[Show abstract][Hide abstract] ABSTRACT: A total of 16 mature healthy horses (body weight: 515.3 ± 37 kg [mean ± SD]) were used in two experiments to determine (1) how psyllium affects postprandial blood glucose and insulin concentrations, and (2) how psyllium affects blood glucose and insulin concentrations after an intravenous glucose infusion. Psyllium was fed along with a grain and hay ration (given twice daily) for 60 days. Treatments were as follows: (1) 90 g psyllium/d, (2) 180 g psyllium/d, (3) 270 g psyllium/d, (4) an isocaloric, no supplemental psyllium control. Pre- and postprandial blood samples were collected on day 60 for experiment 1, and blood samples collected before and after intravenous glucose infusion were analyzed for experiment 2. In experiment 1, horses fed with psyllium for 60 days had lower (P .01) mean postprandial blood glucose concentrations and there was a treatment × time effect for glucose (P < .001) and insulin (P = .03). Plasma glucose was lower at 90 minutes (P = .05) and 120 minutes (P .001) after a meal in horses fed with psyllium as compared with an isocaloric control. Postprandial serum insulin concentrations were lower at 90 minutes (P = .002) and 300 minutes (P .001) after a meal in horses fed with psyllium as compared with an isocaloric control. In experiment 2, peak glucose concentrations were lower (P = .01) in horses fed with psyllium for the previous 60 days compared with untreated horses and there was a treatment by time effect for glucose (P = .05). Peak blood glucose response was lower (P = .01) in horses fed with psyllium as compared with an isocaloric control after intravenous glucose infusion, whereas peak insulin concentrations and average insulin concentrations remained similar. Psyllium fed daily for 60 days alters postprandial glycemia and insulinemia in normal, nonobese, and unexercised horses.
Journal of Equine Veterinary Science - J EQUINE VET SCI. 01/2011; 31(4):160-165.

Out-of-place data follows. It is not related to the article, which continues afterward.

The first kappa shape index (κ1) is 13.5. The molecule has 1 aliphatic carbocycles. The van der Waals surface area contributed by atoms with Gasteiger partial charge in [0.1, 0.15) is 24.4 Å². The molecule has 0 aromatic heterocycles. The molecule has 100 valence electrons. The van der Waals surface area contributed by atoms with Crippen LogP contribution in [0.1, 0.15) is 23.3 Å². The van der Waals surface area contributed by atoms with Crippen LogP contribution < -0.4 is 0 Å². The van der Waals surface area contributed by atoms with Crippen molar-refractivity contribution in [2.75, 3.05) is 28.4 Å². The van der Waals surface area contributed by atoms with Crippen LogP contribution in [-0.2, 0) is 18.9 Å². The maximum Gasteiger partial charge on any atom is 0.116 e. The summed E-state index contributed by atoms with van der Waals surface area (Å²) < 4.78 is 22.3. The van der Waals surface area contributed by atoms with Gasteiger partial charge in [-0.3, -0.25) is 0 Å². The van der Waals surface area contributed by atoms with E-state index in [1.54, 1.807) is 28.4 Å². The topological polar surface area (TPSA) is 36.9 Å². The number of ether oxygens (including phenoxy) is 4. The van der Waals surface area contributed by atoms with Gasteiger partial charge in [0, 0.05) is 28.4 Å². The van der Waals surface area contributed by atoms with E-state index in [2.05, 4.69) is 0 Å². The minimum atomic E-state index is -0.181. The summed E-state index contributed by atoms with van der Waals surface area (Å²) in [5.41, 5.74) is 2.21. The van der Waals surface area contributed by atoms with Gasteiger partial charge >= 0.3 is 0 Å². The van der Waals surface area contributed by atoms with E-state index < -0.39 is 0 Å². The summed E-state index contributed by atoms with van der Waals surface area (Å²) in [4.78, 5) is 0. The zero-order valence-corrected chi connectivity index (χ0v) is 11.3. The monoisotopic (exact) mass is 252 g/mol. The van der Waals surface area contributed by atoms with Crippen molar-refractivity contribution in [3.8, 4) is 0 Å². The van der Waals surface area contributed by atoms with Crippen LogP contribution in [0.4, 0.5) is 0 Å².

[Show abstract][Hide abstract] ABSTRACT: Annual spring-seeded forage crops use less water than cereal grains, including durum (Triticum turgidum L. var. durum), and may be suitable to replace summer fallow. We conducted an experiment from 2002 through 2006 comparing yield, quality, and water and N use of durum and three annual forages, barley (Hordeum vulgare L.), barley interseeded with pea [Pisum sativum L. ssp. arvense (L.) Poir.], and foxtail millet [Setaria italica (L.) Beauv.] in 2-yr rotations. Durum in rotation with summer fallow and alfalfa (Medicago sativa L.) were included. Averaged over 5 yr, alfalfa had higher forage yield and quality, water use, and N accumulation compared to annual forages. Annual forages had similar preplant and postharvest soil water contents, but barley and barley–pea had higher yields and water use compared to millet. Barley–pea intercrop had superior forage crude protein (CP), neutral detergent fiber (NDF) and N accumulation compared to barley and millet, but acid detergent fiber (ADF) and nitrogen recovery index (NRI) were similar among annual forages. Averaged over 4 yr, preplant soil water and residual N content were greater for durum following fallow than for durum following annual forages, resulting in reduced fertilizer N requirement and greater yield, water use, grain N accumulation and NRI following fallow. Replacing summer fallow with annual forages reduced durum grain yield by 727 kg ha–1 but provided forage yield of 4.9 Mg ha–1. Annualized net returns in annual forage-durum systems were $127 ha–1, $77 and $34 ha–1 greater than for fallow-durum and alfalfa, respectively. Replacing summer fallow with annual forages reduced durum yield but improved profitability.